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that people know what happened. if they have ideas about it, knowing there could be consequences. whether they are legal, a different thing than the committee is doing or political. at this point in the republican party there is almost no political ramifications for spouting the big lie, all of those things. this is an attempt at the committee to do something about that. >> ashley parker, a lot of americans were relieved to hear that donald trump won't be holding an event on january 6th. what happened to cancel this news conference? >> it is worth noting that some of those relieved americans include republican lawmakers and americans. he didn't have a clear message. he wanted to drive.
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he wanted to reframe as he has been doing all year and basically whitewash the events of january 6. try to highlight his false claims of election fwraud. he was going to try to turn it into a spectacle and circus which would have been inappropriate on such a somber day and the president caved to the criticism. said he will bring out all of his grievances at an upcoming rally in arizona in the middle of the month. one other thing i can say, some of the advisors were taken aback by how many members of the media said they were not going to go and there was a sense it was growing out of control in a way that would not benefit the former president and gave into that and cancelled. >> thank you to the three of you
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this evening. we appreciate you helping us to kickoff tonight's 11th hour. this time last year only a handful of people knew what was coming on january 6th. why one senator is calling out senators for dancing on the edge of overturning democracy. and later, one of the nation's leading pediatricians is hear to talk about skyrocketing covid cases and the strain the latest surge is putting on hospitals and schools around the country. and schools around the country ♪ ♪ ♪ ♪ with chase security features, guidance and convenience,
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for the foster kids who need it most— at helpfosterchildren.com the attack on january 6th was not a one off. it didn't materialize out of the blue. on the contrary. january 6th was a symptom of a much broader illness that has
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now infected the modern republican party, an effort to delegitimatize the elections rooted in donald trump's big lie. democrats are taking their efforts to the senate floor. a hawaiian senator is calling out two of his republican colleagues by name for their efforts to delegitimatize the elections. >> it is supposed to be the functional equivalent where it is a swearing in. but senators hawley and cruz and others with unlimited ambitions, big brains and supposed expertise in the constitution were dancing on the edge of overturning democracy itself.
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>> michael steele, good evening to both of you. thank you for being with us and good to see you, friends. david, let's talk about this. there is a split focus in the senate right now. we are -- chuck schumer is talking about holding a vote by martin luther king day on changing the rules of the senate, eliminating the filibuster. there are a number of democrats talking about bringing back build back all right and getting it done. where should the focus be? >> there is no reason they both can't get done. the energy right now because of all of the attention around january 6th. the loose deadline with mlk day. that seems to be next. it is essential. you know, if there is not a way to carve out the filibuster and the manchins and other democrats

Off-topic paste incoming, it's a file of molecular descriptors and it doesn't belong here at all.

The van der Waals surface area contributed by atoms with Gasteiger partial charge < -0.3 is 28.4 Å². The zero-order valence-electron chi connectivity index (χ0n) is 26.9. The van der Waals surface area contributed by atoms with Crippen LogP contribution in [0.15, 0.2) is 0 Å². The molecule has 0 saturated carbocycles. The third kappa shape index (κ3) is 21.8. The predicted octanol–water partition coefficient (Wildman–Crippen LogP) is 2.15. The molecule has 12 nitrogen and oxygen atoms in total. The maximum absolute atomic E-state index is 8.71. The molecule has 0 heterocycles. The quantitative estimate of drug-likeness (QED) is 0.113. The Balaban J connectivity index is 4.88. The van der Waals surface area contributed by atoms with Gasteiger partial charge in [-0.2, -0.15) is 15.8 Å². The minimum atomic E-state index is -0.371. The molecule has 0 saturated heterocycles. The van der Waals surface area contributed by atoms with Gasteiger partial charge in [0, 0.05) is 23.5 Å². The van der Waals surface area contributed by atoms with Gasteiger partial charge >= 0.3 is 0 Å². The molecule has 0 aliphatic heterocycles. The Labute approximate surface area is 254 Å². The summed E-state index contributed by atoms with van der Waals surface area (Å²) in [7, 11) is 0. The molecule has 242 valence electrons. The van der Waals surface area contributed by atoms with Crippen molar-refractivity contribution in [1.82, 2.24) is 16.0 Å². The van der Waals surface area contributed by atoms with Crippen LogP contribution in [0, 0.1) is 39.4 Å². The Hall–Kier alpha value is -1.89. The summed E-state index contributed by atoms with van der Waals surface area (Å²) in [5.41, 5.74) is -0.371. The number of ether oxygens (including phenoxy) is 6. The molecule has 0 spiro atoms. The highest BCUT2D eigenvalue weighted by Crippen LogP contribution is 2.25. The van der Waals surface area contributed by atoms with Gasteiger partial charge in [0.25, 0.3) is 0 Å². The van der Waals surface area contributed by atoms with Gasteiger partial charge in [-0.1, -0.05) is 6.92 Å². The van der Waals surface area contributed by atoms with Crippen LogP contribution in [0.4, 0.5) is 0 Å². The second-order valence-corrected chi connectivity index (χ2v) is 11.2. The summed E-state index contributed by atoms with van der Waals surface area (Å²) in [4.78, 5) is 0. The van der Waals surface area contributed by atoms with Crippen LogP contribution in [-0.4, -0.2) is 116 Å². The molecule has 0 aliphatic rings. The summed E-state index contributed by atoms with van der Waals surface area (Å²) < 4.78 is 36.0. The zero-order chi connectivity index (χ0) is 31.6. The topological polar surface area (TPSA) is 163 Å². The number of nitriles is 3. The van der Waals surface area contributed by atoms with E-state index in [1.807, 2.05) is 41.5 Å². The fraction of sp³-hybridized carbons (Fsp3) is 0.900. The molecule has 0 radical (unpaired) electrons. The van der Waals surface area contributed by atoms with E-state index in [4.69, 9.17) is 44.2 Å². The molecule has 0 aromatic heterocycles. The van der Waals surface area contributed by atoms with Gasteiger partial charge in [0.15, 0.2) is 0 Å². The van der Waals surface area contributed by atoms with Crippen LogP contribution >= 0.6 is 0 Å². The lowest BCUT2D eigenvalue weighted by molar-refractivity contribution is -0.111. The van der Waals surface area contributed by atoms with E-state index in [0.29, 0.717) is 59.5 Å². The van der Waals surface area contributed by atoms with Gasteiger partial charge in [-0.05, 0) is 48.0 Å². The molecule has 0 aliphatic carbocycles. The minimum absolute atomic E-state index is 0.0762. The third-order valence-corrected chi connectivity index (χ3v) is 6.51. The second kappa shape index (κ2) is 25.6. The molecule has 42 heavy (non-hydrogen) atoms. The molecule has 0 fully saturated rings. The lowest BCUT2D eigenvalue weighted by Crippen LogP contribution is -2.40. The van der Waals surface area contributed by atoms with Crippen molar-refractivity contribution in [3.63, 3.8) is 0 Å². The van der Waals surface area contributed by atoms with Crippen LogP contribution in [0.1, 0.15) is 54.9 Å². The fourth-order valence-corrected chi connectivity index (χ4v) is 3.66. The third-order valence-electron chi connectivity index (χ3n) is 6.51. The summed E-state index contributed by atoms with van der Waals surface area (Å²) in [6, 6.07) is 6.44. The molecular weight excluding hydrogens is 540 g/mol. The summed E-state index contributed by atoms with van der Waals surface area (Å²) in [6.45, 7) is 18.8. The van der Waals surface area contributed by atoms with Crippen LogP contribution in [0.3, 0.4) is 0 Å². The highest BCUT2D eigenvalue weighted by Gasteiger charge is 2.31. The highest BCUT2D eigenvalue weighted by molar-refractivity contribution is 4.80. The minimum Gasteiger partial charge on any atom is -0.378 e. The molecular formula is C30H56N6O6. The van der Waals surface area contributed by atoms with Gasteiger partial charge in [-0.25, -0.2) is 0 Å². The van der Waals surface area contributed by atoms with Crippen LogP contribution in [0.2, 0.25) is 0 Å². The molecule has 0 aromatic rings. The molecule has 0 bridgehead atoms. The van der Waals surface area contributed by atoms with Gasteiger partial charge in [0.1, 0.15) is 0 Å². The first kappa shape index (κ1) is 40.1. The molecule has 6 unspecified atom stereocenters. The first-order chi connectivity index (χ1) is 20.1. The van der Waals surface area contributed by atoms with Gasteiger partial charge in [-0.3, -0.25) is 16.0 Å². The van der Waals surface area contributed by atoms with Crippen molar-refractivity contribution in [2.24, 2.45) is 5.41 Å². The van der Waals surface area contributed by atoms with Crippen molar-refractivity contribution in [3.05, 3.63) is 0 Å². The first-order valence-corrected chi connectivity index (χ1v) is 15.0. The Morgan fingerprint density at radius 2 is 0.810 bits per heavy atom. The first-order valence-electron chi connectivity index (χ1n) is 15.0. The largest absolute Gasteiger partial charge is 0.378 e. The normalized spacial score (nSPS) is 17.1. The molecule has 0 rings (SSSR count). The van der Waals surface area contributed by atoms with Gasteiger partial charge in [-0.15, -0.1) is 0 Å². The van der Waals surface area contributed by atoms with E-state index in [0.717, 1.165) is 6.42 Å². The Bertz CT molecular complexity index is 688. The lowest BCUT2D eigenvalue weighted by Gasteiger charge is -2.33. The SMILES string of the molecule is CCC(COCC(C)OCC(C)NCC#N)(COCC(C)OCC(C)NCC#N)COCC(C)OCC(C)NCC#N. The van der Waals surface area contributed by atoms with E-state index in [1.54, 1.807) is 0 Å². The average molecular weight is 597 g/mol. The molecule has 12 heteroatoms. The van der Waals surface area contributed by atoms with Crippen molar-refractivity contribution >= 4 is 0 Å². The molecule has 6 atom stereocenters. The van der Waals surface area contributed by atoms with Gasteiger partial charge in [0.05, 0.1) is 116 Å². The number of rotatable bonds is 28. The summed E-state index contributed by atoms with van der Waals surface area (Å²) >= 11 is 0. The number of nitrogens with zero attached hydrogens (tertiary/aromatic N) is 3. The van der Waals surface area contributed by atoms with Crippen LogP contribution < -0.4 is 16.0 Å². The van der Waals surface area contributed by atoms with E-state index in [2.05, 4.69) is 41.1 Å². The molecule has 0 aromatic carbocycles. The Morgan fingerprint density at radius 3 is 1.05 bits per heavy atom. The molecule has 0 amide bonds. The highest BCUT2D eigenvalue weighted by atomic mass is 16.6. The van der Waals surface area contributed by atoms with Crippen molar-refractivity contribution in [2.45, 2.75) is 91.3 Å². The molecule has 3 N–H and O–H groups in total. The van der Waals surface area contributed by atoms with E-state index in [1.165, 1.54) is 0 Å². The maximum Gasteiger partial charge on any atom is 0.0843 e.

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and there are other democratic senators who professed some concern they can stand up in front of the microphone saying i did not want to do this. but if we don't act in the senate we are going to have another insurrection and coup. get that done, and i think they are likely to be to be able to pass a build back better bill. it is an election year. washington, from a legislative standpoint will not be supremely busy. you have got plenty of opportunity over the next 60 to 90 days to get it done.
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the most important thing is to make sure that half the republican state legislature rs can't decide no matter what voters do, they are going to decide who wins the election. mitch mcconnell said he didn't think they would do that. look around. all around the country they are preparing to be successful this time. >> let's talk about that. mitch mcconnell told reporters we anticipate based on what chuck schumer said he will try to break the senate making a marrow exception. many people haven't given it much thought but we came up with a few. how do you think about it? >> they made an exception when they raised the debt ceiling.
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they just did that a few weeks ago. you know, this is such a joke. mcconnell has jokes in the beginning of the new year. breaking the senate. the senate has been broke for some time. not because of the filibuster. nobody wants to govern. nobody wants to legislate. everyone wants to do politics, 24/7. gotch. raise money. stir up the base and do nothing again. it is not build back better. it is the infrastructure. it is the damn vote. you say for everything important to the under pinnings of this